Framing Advantageous Inequity with a Focus on Others: A Catalyst for Equity Restoration (Rosette)
Although fairness and self-interest are frequently touted as dueling responses to experiences of advantageous inequity, existing equity research generally does not specify the conditions under which a self-interest-based response that maintains the inequitable relationship or a fairness-based response that seeks to redistribute resources will be evoked by those who benefit. The current study investigates if the manner in which advantageous inequity is framed influences the beneficiary’s response. Experimental results showed that when advantageous inequity was framed with an other-focus (i.e., “another person’s unfair disadvantage”) as opposed to a self-focus (i.e., “my unfair advantage”), those who benefitted were more likely to redistribute resources, less likely to engage in self-serving biases, and less likely to derogate others. These findings highlight the importance of considering how advantageous inequity is framed when considering remedies for social inequity.
The Detrimental Effects of Men’s Apprehension About Appearing Positively Prejudiced Toward Physically Attractive Women (Duguid & Rosette)
Based on self-regulation research and the physical attractiveness paradigm, we investigated whether men rather than women would be motivated to regulate and suppress their positive prejudice toward physically attractive opposite-sex individuals when concern about appearing biased was high. A survey of working professionals, Study 1, found that men experienced more apprehension than women about appearing positively biased toward opposite-sex individuals. A subsequent series of experimental studies showed that this heightened apprehension experienced by men may be detrimental for physically attractive women. When concern about how they would be evaluated by others was high (rather than low), men were more likely to engage in avoidance (Study 2), negative prejudice (Study 3), and discrimination (Study 4) toward physically attractive women. Evaluative concerns did not influence decisions made by women toward physically attractive men. Study 5 showed that apprehension about appearing positively prejudiced by other people mediated the relationship between gender and preference for physically attractive opposite-sex individuals.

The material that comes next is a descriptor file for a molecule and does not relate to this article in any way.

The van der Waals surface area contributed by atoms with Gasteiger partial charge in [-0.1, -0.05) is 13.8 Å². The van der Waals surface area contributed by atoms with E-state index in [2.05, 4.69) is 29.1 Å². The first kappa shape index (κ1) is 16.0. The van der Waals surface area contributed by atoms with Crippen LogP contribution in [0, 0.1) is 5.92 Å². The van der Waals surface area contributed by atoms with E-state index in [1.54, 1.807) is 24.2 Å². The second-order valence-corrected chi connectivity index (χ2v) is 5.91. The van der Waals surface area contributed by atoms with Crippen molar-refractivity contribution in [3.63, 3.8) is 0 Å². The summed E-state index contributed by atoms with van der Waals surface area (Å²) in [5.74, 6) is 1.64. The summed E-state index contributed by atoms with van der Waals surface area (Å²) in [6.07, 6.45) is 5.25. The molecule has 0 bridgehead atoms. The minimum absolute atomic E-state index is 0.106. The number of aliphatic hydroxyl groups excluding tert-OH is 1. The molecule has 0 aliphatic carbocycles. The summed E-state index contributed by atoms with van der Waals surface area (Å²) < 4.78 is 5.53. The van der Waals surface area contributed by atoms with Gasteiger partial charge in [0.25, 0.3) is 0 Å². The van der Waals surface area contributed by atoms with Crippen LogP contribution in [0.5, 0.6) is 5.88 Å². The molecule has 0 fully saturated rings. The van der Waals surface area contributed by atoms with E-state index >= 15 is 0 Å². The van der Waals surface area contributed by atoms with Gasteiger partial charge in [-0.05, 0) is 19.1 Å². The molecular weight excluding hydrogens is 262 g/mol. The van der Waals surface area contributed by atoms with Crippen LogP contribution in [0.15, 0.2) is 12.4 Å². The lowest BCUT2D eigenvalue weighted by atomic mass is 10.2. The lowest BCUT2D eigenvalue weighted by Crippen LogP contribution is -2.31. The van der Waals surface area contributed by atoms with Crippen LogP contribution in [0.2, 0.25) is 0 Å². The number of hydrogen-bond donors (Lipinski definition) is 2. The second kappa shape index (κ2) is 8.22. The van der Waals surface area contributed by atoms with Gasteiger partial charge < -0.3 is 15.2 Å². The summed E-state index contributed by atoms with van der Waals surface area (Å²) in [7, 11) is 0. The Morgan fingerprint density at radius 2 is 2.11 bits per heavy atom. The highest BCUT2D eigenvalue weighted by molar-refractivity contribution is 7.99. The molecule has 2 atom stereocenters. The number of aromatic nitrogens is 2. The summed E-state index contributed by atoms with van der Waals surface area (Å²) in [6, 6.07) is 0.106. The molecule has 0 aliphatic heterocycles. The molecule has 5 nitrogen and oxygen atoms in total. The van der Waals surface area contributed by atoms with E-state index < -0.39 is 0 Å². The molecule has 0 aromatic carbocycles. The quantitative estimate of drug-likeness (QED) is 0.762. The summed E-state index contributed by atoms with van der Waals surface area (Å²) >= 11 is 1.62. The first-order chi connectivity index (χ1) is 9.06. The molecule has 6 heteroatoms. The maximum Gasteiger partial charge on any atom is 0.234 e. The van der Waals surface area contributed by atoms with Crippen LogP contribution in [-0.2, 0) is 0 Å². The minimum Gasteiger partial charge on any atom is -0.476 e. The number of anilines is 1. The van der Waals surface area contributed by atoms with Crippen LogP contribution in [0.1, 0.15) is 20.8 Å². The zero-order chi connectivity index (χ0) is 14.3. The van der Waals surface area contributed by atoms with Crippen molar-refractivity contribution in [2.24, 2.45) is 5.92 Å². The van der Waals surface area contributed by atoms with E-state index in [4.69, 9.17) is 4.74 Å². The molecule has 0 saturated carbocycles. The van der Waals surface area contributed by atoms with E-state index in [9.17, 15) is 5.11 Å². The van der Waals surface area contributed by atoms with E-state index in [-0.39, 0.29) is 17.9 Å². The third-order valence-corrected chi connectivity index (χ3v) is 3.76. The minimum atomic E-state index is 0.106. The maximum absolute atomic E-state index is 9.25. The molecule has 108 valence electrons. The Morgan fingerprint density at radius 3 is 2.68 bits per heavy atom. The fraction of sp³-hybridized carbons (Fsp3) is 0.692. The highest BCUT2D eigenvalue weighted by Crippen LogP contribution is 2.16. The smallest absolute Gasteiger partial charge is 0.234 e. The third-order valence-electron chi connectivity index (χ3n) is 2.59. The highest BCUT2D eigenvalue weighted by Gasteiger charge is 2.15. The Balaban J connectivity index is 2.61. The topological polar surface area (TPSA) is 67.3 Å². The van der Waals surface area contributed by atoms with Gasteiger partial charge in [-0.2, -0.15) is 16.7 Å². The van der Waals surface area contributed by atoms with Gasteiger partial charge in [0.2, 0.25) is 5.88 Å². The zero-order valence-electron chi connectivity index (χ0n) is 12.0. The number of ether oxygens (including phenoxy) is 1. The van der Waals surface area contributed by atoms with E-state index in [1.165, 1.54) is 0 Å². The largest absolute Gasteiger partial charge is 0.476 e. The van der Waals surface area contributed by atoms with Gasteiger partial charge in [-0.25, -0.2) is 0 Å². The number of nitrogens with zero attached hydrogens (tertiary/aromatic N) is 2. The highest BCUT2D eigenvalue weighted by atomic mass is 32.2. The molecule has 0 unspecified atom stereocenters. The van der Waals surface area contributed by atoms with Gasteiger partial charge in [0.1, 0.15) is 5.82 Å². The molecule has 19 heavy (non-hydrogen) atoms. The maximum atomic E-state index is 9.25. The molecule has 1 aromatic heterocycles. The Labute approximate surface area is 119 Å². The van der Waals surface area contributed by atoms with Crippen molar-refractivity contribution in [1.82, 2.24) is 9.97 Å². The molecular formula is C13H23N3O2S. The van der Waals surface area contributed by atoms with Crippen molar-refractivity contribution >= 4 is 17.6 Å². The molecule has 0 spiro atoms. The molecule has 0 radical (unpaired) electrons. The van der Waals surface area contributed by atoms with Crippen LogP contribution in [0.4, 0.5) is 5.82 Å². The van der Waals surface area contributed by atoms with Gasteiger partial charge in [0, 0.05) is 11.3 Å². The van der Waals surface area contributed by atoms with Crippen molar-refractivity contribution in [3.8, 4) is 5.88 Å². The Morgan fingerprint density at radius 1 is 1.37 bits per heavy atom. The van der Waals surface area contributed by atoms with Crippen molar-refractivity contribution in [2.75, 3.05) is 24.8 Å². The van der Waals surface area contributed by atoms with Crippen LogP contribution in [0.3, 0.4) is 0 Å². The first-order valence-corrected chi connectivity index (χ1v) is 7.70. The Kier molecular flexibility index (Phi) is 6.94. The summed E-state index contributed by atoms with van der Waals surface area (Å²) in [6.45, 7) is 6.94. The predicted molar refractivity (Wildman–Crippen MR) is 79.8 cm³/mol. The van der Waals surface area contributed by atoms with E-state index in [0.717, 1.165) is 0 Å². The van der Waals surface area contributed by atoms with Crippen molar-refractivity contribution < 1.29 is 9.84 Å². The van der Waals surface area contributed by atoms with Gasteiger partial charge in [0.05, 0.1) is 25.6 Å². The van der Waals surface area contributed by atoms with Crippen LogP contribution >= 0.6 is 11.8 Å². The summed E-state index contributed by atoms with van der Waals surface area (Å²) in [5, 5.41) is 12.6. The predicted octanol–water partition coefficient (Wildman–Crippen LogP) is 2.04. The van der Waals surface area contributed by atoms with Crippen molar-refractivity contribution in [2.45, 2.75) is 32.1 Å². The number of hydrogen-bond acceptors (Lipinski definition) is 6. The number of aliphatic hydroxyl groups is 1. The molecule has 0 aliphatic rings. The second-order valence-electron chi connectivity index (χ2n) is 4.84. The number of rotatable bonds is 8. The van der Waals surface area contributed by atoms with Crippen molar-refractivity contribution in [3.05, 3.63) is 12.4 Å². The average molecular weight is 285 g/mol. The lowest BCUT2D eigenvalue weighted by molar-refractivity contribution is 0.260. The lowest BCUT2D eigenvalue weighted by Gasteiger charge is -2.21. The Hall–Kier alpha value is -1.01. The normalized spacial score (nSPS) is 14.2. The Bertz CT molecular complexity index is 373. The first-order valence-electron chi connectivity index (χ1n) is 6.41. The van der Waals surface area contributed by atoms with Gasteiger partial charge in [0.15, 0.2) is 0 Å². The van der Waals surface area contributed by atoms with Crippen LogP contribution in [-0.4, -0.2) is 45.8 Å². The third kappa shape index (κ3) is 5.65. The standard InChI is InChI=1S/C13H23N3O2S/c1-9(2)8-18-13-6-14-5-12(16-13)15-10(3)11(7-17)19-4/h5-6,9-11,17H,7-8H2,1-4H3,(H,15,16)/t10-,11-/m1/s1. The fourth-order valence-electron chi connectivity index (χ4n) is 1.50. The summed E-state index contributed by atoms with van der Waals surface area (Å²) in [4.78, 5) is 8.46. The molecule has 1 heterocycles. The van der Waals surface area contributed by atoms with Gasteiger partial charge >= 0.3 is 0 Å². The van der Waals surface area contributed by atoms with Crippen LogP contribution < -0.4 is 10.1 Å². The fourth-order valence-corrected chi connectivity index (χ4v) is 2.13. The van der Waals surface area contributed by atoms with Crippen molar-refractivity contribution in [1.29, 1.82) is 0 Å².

Are Male Leaders Penalized For Seeking Help? The Influence of Gender and Asking Behaviors on Competence Perceptions (Rosette, Mueller, & Lebel)
We integrate research on help seeking, leadership, and gender differences to explore the potential costs for leaders who seek help. In three studies using field methodology and laboratory experiments, we test hypotheses derived from role congruity theory to suggest that male leaders are more susceptible to negative perceptions of their competence when they seek help as compared to female leaders. Studies 1 and 2 demonstrate that male leaders suffer greater competence costs than female leaders when seeking help. Study 3 shows that leader typicality mediates the relationship between help seeking, leader gender, and perceptions of competence. We conclude the paper with a discussion on the implications and future directions for research on leadership and help seeking.
The Friendly Deviant: Examining Gender Differences in Performance Valuations when OCBs and CWBs Co-occur (Rotundo & Rosette)
The purpose of this research was to investigate whether men and women are evaluated differently when positive discretionary behaviors, also known as organizational citizenship behaviors (OCBs), and negative discretionary behaviors, also known as counterproductive work behaviors (CWBs), occur together. Given the substantial overlap between the communality of the female gender role and OCBs and the similarities between the agency of the male gender role and CWB it was predicted that when OCBs and CWBs jointly occur, women are evaluated more favorably than men. Study 1 found that women were evaluated more favorably than men when they engaged in OCBs and CWBs in tandem. Study 2 showed that this female advantage occurred when interpersonally-targeted OCBs were coupled with organizationally-targeted CWBs. The third study replicated Study 2 findings and showed that the favorable perceptions extended to promotion potential for both junior and senior level job positions.